Mum led gang who used drones to drop £1m of drugs and phones into prison yards

A gang of dealers utilised drones to smuggle around £1m worth of contraband into prisons, including the troubled Welsh prison HMP Parc.

The group was led by 47 year old mother Lucy Adcock, who organised 22 drops in a month across six British jails before her arrest in a Premier Inn car park, Merthyr Tydfil Crown Court, heard

Prosecutor Matthew Cobbe said staff at Parc in Bridgend found a dropped package on April 24 last year containing illicit items worth £50,000 on the prison market including Class A and B drugs as well as mobile phones, reports WalesOnline.

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The drone operator was not identified but in the early hours of May 11 two more packages were recovered from the Parc exercise yard. Police were alerted and automatic number-plate recognition was used to identify vehicles in the area at the time. "It wasn’t long before Lucy Adcock’s car was traced," said Mr Cobbe.

"She had driven down from the London area and she was stopped in the car park of the Premier Inn in Bridgend by officers later that day. She had a drone in the car with her. In fact the drone had software that could be downloaded and examined.

"The examination revealed that it had been used not just during the early hours of that morning to deliver drugs to Parc prison but it had been used on many previous occasions and other prisons across the country."

In the month up to May 11 the group had flown drones 22 times over five other prisons – Gartree in Leicestershire, Onley in Warwickshire, Guys Marsh in Shaftesbury, High Down in Sutton, and the Mount in Hemel Hempstead. Analysis of Adcock's phone led to police arresting Craig Davenport, Ryan Dorland, Nicola Ogle, and Emma Watson, all of whom admitted involvement in the conspiracy.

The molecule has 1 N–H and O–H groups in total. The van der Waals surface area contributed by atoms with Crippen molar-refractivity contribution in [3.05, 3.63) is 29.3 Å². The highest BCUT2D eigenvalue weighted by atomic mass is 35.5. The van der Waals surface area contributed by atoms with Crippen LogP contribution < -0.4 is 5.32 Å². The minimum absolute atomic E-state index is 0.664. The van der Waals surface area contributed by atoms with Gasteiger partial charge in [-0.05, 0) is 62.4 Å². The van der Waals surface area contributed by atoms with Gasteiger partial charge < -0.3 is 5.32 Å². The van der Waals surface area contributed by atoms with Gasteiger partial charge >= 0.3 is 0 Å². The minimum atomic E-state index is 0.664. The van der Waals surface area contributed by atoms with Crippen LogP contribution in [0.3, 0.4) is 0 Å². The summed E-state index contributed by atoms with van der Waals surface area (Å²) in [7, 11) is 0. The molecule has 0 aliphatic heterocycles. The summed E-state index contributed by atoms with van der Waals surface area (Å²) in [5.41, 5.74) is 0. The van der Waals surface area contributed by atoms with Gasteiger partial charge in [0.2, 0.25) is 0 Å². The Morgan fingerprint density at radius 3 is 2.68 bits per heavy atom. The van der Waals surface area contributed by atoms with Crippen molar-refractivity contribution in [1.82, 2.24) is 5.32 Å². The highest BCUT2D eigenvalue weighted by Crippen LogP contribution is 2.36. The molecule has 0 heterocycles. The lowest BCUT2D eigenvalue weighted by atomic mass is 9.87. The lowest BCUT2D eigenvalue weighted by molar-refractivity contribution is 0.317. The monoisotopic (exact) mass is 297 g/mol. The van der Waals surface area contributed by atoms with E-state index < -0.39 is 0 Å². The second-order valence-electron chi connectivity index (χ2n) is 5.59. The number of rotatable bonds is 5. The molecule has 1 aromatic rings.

Mr Cobbe said the group attached fishhooks to the packages to make them easier to grab from inside a jail cell. A sheet would be thrown out to snag onto the package and draw it in.

Packages recovered included cocaine, the opioid Subutex, the anabolic steroid Oxandrolone, the painkiller Phenacetin, cannabis resin, sheets of A4 paper soaked in the synthetic cannabinoid spice, iPhones, sim cards, charger cables, and tobacco. It was estimated the group supplied items with a total prison market value of £1,099,670 to £1,426,150.

The prosecutor said Adcock "played the leading role both directing the others and taking a hands-on role". Adcock, 47, of Great Central Avenue in Ruislip, London, and Davenport, 46, of Carisbrooke Avenue in Clacton-on-Sea, Essex, and Dorland, 44, recently of HMP Brixton, were sentenced on Monday after pleading guilty to a conspiracy to convey A-list and B-list items into prison, with A-list being the most serious type, although Dorland maintained he was not aware there were Class A drugs among the material that went over prison walls.

Judge Paul Hobson jailed Adcock for six years, Davenport for four years and nine months, and Dorland for four years. Ogle and Watson are due to be sentenced at a later date.

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